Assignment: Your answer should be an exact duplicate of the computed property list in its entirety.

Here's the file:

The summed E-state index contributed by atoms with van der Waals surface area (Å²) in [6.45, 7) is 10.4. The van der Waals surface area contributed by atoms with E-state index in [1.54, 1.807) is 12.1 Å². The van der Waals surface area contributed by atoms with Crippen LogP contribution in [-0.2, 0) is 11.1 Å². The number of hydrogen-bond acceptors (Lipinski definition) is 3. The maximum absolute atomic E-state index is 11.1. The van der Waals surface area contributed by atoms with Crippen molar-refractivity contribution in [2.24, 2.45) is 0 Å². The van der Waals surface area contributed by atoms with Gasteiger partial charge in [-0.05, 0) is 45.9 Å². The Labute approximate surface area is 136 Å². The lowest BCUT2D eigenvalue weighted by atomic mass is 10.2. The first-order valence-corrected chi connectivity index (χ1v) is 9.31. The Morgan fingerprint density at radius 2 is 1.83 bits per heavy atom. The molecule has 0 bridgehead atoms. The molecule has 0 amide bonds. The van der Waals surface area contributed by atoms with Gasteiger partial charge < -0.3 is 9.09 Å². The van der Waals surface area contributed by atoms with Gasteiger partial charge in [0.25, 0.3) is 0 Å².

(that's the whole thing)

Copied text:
The summed E-state index contributed by atoms with van der Waals surface area (Å²) in [6.45, 7) is 10.4. The van der Waals surface area contributed by atoms with E-state index in [1.54, 1.807) is 12.1 Å². The van der Waals surface area contributed by atoms with Crippen LogP contribution in [-0.2, 0) is 11.1 Å². The number of hydrogen-bond acceptors (Lipinski definition) is 3. The maximum absolute atomic E-state index is 11.1. The van der Waals surface area contributed by atoms with Crippen molar-refractivity contribution in [2.24, 2.45) is 0 Å². The van der Waals surface area contributed by atoms with Gasteiger partial charge in [-0.05, 0) is 45.9 Å². The Labute approximate surface area is 136 Å². The lowest BCUT2D eigenvalue weighted by atomic mass is 10.2. The first-order valence-corrected chi connectivity index (χ1v) is 9.31. The Morgan fingerprint density at radius 2 is 1.83 bits per heavy atom. The molecule has 0 bridgehead atoms. The molecule has 0 amide bonds. The van der Waals surface area contributed by atoms with Gasteiger partial charge < -0.3 is 9.09 Å². The van der Waals surface area contributed by atoms with Gasteiger partial charge in [0.25, 0.3) is 0 Å².